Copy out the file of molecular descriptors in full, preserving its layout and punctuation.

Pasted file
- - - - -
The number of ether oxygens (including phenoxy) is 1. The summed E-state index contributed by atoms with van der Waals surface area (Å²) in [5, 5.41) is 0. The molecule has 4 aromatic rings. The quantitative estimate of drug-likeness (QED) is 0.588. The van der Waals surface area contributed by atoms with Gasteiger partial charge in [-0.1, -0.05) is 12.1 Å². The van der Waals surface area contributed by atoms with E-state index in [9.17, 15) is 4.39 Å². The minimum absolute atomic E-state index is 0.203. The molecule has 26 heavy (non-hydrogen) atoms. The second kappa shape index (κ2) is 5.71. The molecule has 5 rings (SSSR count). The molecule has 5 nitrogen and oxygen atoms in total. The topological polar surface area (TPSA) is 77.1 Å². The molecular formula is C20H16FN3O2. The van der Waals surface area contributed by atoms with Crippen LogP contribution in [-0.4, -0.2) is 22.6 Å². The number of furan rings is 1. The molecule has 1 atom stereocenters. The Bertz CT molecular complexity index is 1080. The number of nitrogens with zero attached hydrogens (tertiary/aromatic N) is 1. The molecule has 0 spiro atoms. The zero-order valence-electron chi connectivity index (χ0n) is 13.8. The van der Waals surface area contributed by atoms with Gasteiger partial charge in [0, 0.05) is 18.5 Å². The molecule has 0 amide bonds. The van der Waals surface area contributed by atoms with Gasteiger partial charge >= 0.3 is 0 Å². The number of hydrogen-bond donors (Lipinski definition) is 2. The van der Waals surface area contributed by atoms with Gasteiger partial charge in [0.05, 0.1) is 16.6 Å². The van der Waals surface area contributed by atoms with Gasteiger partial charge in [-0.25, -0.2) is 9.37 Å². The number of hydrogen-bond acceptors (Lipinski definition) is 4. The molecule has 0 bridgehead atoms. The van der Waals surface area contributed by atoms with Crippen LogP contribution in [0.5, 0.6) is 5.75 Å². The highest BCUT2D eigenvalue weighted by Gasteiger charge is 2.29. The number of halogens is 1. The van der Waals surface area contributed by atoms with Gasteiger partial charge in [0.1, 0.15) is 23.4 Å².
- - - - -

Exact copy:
The number of ether oxygens (including phenoxy) is 1. The summed E-state index contributed by atoms with van der Waals surface area (Å²) in [5, 5.41) is 0. The molecule has 4 aromatic rings. The quantitative estimate of drug-likeness (QED) is 0.588. The van der Waals surface area contributed by atoms with Gasteiger partial charge in [-0.1, -0.05) is 12.1 Å². The van der Waals surface area contributed by atoms with E-state index in [9.17, 15) is 4.39 Å². The minimum absolute atomic E-state index is 0.203. The molecule has 26 heavy (non-hydrogen) atoms. The second kappa shape index (κ2) is 5.71. The molecule has 5 rings (SSSR count). The molecule has 5 nitrogen and oxygen atoms in total. The topological polar surface area (TPSA) is 77.1 Å². The molecular formula is C20H16FN3O2. The van der Waals surface area contributed by atoms with Crippen LogP contribution in [-0.4, -0.2) is 22.6 Å². The number of furan rings is 1. The molecule has 1 atom stereocenters. The Bertz CT molecular complexity index is 1080. The number of nitrogens with zero attached hydrogens (tertiary/aromatic N) is 1. The molecule has 0 spiro atoms. The zero-order valence-electron chi connectivity index (χ0n) is 13.8. The van der Waals surface area contributed by atoms with Gasteiger partial charge in [0, 0.05) is 18.5 Å². The molecule has 0 amide bonds. The van der Waals surface area contributed by atoms with Gasteiger partial charge >= 0.3 is 0 Å². The number of hydrogen-bond donors (Lipinski definition) is 2. The van der Waals surface area contributed by atoms with Gasteiger partial charge in [0.05, 0.1) is 16.6 Å². The van der Waals surface area contributed by atoms with Gasteiger partial charge in [-0.25, -0.2) is 9.37 Å². The number of hydrogen-bond acceptors (Lipinski definition) is 4. The molecule has 0 bridgehead atoms. The van der Waals surface area contributed by atoms with Crippen LogP contribution in [0.5, 0.6) is 5.75 Å². The highest BCUT2D eigenvalue weighted by Gasteiger charge is 2.29. The number of halogens is 1. The van der Waals surface area contributed by atoms with Gasteiger partial charge in [0.1, 0.15) is 23.4 Å².